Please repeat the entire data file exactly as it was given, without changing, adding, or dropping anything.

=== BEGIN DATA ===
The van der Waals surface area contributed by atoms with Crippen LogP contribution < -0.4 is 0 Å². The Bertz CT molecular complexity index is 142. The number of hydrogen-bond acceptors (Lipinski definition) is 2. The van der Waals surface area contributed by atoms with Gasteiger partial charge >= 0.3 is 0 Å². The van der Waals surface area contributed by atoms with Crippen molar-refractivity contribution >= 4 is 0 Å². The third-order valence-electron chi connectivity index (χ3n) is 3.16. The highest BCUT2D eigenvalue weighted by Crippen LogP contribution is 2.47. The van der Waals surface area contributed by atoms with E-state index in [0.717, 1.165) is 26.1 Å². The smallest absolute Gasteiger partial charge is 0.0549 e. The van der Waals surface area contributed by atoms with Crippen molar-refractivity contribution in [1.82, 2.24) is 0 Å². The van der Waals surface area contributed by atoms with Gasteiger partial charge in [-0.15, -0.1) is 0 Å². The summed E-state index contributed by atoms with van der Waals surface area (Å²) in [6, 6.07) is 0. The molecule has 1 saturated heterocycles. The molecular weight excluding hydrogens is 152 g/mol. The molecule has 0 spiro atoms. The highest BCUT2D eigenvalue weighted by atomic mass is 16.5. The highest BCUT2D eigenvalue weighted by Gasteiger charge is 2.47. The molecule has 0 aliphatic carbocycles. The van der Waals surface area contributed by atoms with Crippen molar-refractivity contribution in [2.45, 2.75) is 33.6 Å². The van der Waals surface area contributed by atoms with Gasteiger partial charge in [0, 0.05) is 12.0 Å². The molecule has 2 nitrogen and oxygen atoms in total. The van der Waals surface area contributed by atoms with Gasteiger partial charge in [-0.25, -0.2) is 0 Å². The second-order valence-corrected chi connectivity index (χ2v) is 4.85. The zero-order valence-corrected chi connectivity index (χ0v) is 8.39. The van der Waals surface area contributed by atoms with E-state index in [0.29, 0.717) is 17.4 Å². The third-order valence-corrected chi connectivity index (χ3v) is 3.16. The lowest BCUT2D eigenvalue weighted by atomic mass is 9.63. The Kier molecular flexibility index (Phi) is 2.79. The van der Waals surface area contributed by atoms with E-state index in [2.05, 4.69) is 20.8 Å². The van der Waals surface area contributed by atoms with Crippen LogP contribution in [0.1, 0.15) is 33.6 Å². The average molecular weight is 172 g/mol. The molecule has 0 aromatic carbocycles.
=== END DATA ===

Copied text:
The van der Waals surface area contributed by atoms with Crippen LogP contribution < -0.4 is 0 Å². The Bertz CT molecular complexity index is 142. The number of hydrogen-bond acceptors (Lipinski definition) is 2. The van der Waals surface area contributed by atoms with Gasteiger partial charge >= 0.3 is 0 Å². The van der Waals surface area contributed by atoms with Crippen molar-refractivity contribution >= 4 is 0 Å². The third-order valence-electron chi connectivity index (χ3n) is 3.16. The highest BCUT2D eigenvalue weighted by Crippen LogP contribution is 2.47. The van der Waals surface area contributed by atoms with E-state index in [0.717, 1.165) is 26.1 Å². The smallest absolute Gasteiger partial charge is 0.0549 e. The van der Waals surface area contributed by atoms with Crippen molar-refractivity contribution in [1.82, 2.24) is 0 Å². The van der Waals surface area contributed by atoms with Gasteiger partial charge in [-0.15, -0.1) is 0 Å². The summed E-state index contributed by atoms with van der Waals surface area (Å²) in [6, 6.07) is 0. The molecule has 1 saturated heterocycles. The molecular weight excluding hydrogens is 152 g/mol. The molecule has 0 spiro atoms. The highest BCUT2D eigenvalue weighted by atomic mass is 16.5. The highest BCUT2D eigenvalue weighted by Gasteiger charge is 2.47. The molecule has 0 aliphatic carbocycles. The van der Waals surface area contributed by atoms with Crippen molar-refractivity contribution in [2.45, 2.75) is 33.6 Å². The van der Waals surface area contributed by atoms with Gasteiger partial charge in [0, 0.05) is 12.0 Å². The molecule has 2 nitrogen and oxygen atoms in total. The van der Waals surface area contributed by atoms with Gasteiger partial charge in [-0.25, -0.2) is 0 Å². The second-order valence-corrected chi connectivity index (χ2v) is 4.85. The zero-order valence-corrected chi connectivity index (χ0v) is 8.39. The van der Waals surface area contributed by atoms with E-state index in [0.29, 0.717) is 17.4 Å². The third-order valence-corrected chi connectivity index (χ3v) is 3.16. The lowest BCUT2D eigenvalue weighted by atomic mass is 9.63. The Kier molecular flexibility index (Phi) is 2.79. The van der Waals surface area contributed by atoms with E-state index in [2.05, 4.69) is 20.8 Å². The van der Waals surface area contributed by atoms with Crippen LogP contribution in [0.1, 0.15) is 33.6 Å². The average molecular weight is 172 g/mol. The molecule has 0 aromatic carbocycles.